Drug & Alcohol Addiction
The Fear of Success
Drug and alcohol addiction is the destroyer of intimacy, self-confidence, esteem, boyhood dreams, and, most of all, relationships, both with others and with a higher power. The word intimacy for me means, into-me-you-see. The addict or alcoholic is not vulnerable enough to allow anyone to be intimate with him. Trust, honesty, and love do not exist within his mindset.
A spiritual foundation is the relationship with the SELF, a higher power, or others. The first thing to be taken away from any person in the progression of addiction is this spiritual foundation. The walls of defense are up and the alcoholic must protect his disease. The relationship with self and others, as well as with his spiritual foundation, becomes severely compromised. The individual becomes a victim by his own doing and blames others for his failures. This is the alcoholic way.
Fear of success has always played a major role in the lives of anyone who finds themselves in the grips of drugs and alcohol addiction. Success, however, needs to be defined specifically by the individual. The earliest ideas of success come from two places; parents and social media (TV), before branching off to include the classroom and other competitive environments.
Success of any kind is all about relationships and what our relationship is with ourselves. If this is damaged, it can only be passed on to others in a hurtful way. Relationships become fractured and success cannot be achieved. Success can be as simple as accepting your place in the world and who you are. It can be as simple as accepting the family you were raised by, the people that have been put into your life, or all that you have been given to work with while you are on this Earth. Success in many cultures is thought of as power and monetary status. I know plenty of people who have both and remain empty inside. We cannot give away what we don’t have; success and relationships go hand and hand.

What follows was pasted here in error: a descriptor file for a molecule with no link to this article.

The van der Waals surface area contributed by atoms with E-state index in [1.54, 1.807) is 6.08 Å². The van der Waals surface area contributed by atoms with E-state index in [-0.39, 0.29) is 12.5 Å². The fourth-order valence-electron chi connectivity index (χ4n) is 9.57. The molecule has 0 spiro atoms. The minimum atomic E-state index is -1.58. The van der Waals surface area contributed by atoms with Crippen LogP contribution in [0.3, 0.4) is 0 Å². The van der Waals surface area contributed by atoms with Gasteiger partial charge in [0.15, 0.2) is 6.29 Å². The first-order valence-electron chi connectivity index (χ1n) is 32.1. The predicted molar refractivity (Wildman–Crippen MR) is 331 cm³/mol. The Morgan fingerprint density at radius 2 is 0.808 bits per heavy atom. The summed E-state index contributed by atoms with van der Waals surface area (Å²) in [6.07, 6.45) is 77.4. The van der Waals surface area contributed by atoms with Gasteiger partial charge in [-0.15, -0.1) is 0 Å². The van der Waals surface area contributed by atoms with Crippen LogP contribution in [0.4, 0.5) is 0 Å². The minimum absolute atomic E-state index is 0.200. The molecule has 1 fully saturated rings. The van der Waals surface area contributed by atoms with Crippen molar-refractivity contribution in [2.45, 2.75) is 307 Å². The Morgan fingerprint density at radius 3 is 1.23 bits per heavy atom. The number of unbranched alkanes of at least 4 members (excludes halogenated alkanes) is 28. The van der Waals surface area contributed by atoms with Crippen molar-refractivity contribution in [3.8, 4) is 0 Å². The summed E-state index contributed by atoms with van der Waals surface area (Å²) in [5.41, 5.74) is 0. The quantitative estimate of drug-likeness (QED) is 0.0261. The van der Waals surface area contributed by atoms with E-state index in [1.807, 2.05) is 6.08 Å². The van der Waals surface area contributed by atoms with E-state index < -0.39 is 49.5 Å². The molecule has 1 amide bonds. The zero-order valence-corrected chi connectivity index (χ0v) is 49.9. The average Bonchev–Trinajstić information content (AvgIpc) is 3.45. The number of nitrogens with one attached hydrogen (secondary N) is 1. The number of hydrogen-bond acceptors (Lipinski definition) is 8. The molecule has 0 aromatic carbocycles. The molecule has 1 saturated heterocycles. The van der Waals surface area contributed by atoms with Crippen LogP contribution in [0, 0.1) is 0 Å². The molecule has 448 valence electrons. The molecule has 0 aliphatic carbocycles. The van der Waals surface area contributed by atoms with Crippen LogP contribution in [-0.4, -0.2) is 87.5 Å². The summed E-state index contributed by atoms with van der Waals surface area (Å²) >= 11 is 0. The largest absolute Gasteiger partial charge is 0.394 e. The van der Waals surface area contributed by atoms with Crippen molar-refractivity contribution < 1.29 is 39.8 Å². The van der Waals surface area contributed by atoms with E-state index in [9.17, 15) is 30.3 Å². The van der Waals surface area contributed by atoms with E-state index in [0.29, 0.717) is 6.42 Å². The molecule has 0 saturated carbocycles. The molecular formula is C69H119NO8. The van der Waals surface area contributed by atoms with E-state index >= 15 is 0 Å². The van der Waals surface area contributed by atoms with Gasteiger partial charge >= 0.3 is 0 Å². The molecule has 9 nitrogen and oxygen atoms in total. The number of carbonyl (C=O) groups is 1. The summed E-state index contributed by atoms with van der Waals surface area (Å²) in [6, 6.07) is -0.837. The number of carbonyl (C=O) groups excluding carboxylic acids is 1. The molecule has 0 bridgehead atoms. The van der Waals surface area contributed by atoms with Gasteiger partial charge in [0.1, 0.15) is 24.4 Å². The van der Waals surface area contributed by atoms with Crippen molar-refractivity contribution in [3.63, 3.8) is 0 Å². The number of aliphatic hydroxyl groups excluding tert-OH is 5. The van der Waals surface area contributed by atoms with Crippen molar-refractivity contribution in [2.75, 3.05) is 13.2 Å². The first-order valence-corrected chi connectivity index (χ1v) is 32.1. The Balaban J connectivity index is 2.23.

We must let go of fear. You know of the ‘False Evidence That Appears Real’ that is the greatest roadblock to achieving success of any kind. I suggest you invite your fear to tea, and have a talk with it. Such a conversation may save your life and the lives of those around you. Here at Little Creek, we strive to pass on the elements of this reading to our residents as we go day by day into newfound, sober lives. This way of living takes discipline, dedication, and plenty of love. Little Creek is here to help.
Andy Pace, Managing Director